The most telling part of our relationship came in January of my freshman year. I needed to find the person whom I knew I could trust unconditionally. As any girl in my situation can tell you, it isn’t easy to confide that you have been raped. In my case, it was an acquaintance rape. The perpetrator was another student on campus. Jerry took it well. He first offered me his sympathy and then his outrage. Then he switched gears to look at things logically. What were my options? What were my concerns? What could the two of us do to turn this situation around and get past the feelings I had? We talked into the nite. It’s unclear how many appointments he canceled so that he could stay with me. I remember him telling the people in the theater that they had to leave. We sat on the stairs which led to the far side of the auditorium, a set of three or four steps, and faced the closed door a few feet in front of us. We never did go into the theater, we stayed on or by those steps for several hours as we tried to figure out my life. Eventually I went back to my dorm to get some sleep. Promises were made to Jerry that I would call him day or nite if I needed anything at all and that I would return in the morning for further solutions.

It was decided that I would start working on my final piece for my freshman acting class. Jerry picked out the scene himself. The play was called, “Extremities”. It is the story of a woman who is attacked in her home by a would-be rapist. During the attack, the woman blinds him with a spray for killing bees. She then cages him in her fireplace as she tries to determine how to make him pay for what he tried to do to her. Playing opposite me would be a classmate whom Jerry knew to be a good friend. Don Johnston was much larger than I and had great range in his abilities. I had always thought that Don knew why he was chosen for this scene, but it turns out he did not. However Jerry, as always, was entirely correct. We performed our acting final so well that the theater department decided to produce the play on the main stage the following semester. Don reprised his role as the villain and I declined to play the lead. Actually, that was Jerry’s decision too. He felt that the therapy had worked and it would be best for me to move on with my life.

After I graduated from Lincoln College, I continued on as I had before. Working on summer theater projects with Mr. Dellinger and pursuing my writing career. When Jerry told me it was time for me to start performing my poetry in public, I did. Not only did he come to my debut reading at Barnes & Noble, but he stopped by my apartment afterward with a small gift. He had stolen the sign with the list of poets who would be appearing that nite….I still have it.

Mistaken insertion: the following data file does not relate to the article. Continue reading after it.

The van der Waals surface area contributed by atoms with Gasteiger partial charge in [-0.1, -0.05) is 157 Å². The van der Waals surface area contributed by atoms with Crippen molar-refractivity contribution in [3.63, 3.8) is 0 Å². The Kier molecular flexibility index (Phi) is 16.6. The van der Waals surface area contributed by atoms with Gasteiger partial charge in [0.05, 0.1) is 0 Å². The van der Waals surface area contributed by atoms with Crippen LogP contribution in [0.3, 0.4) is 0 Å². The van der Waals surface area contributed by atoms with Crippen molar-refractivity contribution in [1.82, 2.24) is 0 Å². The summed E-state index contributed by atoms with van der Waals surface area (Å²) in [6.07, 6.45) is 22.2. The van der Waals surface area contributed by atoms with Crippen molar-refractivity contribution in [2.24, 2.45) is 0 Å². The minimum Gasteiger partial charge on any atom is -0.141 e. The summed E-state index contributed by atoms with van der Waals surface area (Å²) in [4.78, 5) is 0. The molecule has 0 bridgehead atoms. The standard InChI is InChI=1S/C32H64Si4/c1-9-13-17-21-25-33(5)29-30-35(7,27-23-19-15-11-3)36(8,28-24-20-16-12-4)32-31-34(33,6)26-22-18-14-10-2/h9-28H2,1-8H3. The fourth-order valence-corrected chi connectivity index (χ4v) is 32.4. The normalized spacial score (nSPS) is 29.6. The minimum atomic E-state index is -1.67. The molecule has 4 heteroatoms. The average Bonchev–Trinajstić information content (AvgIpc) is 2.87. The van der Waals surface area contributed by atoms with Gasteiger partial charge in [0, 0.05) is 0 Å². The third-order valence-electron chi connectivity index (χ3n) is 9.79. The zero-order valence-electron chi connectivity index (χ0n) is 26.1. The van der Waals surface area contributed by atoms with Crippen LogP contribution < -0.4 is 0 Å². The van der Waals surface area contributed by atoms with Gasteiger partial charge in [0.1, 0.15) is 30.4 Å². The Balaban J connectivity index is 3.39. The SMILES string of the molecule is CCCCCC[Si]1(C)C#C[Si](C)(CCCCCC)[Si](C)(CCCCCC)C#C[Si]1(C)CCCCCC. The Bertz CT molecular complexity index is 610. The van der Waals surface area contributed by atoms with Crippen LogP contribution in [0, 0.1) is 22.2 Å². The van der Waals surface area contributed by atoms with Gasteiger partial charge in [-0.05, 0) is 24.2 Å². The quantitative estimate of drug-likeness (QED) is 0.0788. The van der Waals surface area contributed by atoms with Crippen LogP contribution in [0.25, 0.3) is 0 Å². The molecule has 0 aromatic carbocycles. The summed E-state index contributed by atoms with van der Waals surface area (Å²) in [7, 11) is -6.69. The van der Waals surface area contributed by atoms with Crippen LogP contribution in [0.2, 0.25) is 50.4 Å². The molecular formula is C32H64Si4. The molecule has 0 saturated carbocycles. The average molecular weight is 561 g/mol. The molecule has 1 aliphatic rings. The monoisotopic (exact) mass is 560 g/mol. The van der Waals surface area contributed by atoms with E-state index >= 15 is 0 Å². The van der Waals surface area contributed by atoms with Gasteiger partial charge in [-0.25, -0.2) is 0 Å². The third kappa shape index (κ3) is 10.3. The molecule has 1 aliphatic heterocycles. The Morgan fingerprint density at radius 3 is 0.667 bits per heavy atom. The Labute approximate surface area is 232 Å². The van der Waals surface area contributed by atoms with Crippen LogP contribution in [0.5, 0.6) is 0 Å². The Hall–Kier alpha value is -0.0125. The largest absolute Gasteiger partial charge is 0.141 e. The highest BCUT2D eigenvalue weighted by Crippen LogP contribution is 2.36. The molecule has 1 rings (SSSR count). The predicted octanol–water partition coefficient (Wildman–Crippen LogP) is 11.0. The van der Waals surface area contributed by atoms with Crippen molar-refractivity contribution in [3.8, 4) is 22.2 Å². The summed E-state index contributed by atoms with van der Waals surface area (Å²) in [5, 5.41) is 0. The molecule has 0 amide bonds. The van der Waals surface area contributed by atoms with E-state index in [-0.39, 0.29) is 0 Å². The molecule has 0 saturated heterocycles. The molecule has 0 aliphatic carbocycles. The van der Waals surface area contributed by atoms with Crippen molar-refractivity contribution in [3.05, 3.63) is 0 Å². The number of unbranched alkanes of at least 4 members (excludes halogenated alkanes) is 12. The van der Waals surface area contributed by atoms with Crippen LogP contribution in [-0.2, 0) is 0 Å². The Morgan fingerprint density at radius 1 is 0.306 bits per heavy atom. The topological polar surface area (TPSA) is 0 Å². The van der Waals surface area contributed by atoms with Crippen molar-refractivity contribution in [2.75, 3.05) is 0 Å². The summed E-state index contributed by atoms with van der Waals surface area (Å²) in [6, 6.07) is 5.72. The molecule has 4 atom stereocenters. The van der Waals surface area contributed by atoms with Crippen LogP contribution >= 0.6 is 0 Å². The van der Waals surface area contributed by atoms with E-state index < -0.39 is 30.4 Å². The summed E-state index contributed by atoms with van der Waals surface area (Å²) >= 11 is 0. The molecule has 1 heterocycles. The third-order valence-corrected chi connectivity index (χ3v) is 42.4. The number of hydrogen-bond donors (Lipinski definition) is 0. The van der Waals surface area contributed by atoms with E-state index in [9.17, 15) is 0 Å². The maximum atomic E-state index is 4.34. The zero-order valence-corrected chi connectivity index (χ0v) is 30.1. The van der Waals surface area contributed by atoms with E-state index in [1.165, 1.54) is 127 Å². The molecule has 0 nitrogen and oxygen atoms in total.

Boyfriends never got to the next level without meeting Jerry Dellinger. Big decisions rarely got any further than vague thoughts without his approval. He took the only two wedding photos which are displayed in my house. He is the reason I am still trying to make it as a writer. It is only fitting since he is the reason I found that passion at all.

Jerry Dellinger passed away on August 2nd, 2010. He began almost every conversation with me in the same way, as if our last conversation had never ended. “So there I was….” Or “So here’s something….” and off we’d go to discover what new twists and tumbles my life was about to take.

My heart aches as if I have not only lost a teacher, but a director, a father, a friend, a confidante, a mentor, an advisor and a part of myself.

So there I was….when my friend Jeff sent me the message that Jerry had died….and as a writer I was at a loss for words.

So here’s something….in all of the menagerie that embodied this lovely and inspiring man….there is no one who will ever come close to being that magical in my life again.

 

barbie dockstader angell.

august 3rd, 2010.

2 comments

  1. posted on Aug 02, 2012 at 11:08 AM  |  

    What a beautiful tribute, Barbie. I’m very glad that you had this wonderful mentor in your life to help you not only with developing as an artist, but also to give you guidance in times of great trouble & pain.

    • Barbie Angell
      posted on Aug 02, 2012 at 11:37 PM  |  

      thank you. : ) i am quite grateful to have had him in my life.